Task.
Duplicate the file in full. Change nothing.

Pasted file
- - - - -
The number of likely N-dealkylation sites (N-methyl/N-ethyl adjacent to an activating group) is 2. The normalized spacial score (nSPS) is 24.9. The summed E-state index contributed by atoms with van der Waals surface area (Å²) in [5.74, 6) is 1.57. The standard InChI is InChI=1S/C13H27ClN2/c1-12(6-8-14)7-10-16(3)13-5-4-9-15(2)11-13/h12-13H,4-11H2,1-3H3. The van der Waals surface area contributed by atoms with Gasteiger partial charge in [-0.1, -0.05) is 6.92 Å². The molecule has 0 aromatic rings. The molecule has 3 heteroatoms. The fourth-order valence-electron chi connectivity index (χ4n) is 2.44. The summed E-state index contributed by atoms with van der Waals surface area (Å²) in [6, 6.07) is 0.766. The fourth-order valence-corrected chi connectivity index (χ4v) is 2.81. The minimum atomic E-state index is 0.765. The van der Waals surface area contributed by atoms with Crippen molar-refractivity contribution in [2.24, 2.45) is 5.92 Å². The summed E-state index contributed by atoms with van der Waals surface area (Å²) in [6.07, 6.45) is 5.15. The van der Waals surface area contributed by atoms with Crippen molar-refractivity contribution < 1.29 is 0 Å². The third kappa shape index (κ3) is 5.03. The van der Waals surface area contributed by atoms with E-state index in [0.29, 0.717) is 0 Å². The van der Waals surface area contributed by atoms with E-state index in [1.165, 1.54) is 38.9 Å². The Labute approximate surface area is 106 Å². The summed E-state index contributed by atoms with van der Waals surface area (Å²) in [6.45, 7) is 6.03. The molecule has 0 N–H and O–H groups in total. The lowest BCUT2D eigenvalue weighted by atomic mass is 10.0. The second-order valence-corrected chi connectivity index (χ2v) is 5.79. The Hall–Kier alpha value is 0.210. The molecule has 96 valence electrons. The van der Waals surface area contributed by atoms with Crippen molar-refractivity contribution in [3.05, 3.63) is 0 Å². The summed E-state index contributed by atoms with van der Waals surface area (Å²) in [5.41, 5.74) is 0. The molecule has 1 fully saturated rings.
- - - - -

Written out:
The number of likely N-dealkylation sites (N-methyl/N-ethyl adjacent to an activating group) is 2. The normalized spacial score (nSPS) is 24.9. The summed E-state index contributed by atoms with van der Waals surface area (Å²) in [5.74, 6) is 1.57. The standard InChI is InChI=1S/C13H27ClN2/c1-12(6-8-14)7-10-16(3)13-5-4-9-15(2)11-13/h12-13H,4-11H2,1-3H3. The van der Waals surface area contributed by atoms with Gasteiger partial charge in [-0.1, -0.05) is 6.92 Å². The molecule has 0 aromatic rings. The molecule has 3 heteroatoms. The fourth-order valence-electron chi connectivity index (χ4n) is 2.44. The summed E-state index contributed by atoms with van der Waals surface area (Å²) in [6, 6.07) is 0.766. The fourth-order valence-corrected chi connectivity index (χ4v) is 2.81. The minimum atomic E-state index is 0.765. The van der Waals surface area contributed by atoms with Crippen molar-refractivity contribution in [2.24, 2.45) is 5.92 Å². The summed E-state index contributed by atoms with van der Waals surface area (Å²) in [6.07, 6.45) is 5.15. The van der Waals surface area contributed by atoms with Crippen molar-refractivity contribution < 1.29 is 0 Å². The third kappa shape index (κ3) is 5.03. The van der Waals surface area contributed by atoms with E-state index in [0.29, 0.717) is 0 Å². The van der Waals surface area contributed by atoms with E-state index in [1.165, 1.54) is 38.9 Å². The Labute approximate surface area is 106 Å². The summed E-state index contributed by atoms with van der Waals surface area (Å²) in [6.45, 7) is 6.03. The molecule has 0 N–H and O–H groups in total. The lowest BCUT2D eigenvalue weighted by atomic mass is 10.0. The second-order valence-corrected chi connectivity index (χ2v) is 5.79. The Hall–Kier alpha value is 0.210. The molecule has 96 valence electrons. The van der Waals surface area contributed by atoms with Crippen molar-refractivity contribution in [3.05, 3.63) is 0 Å². The summed E-state index contributed by atoms with van der Waals surface area (Å²) in [5.41, 5.74) is 0. The molecule has 1 fully saturated rings.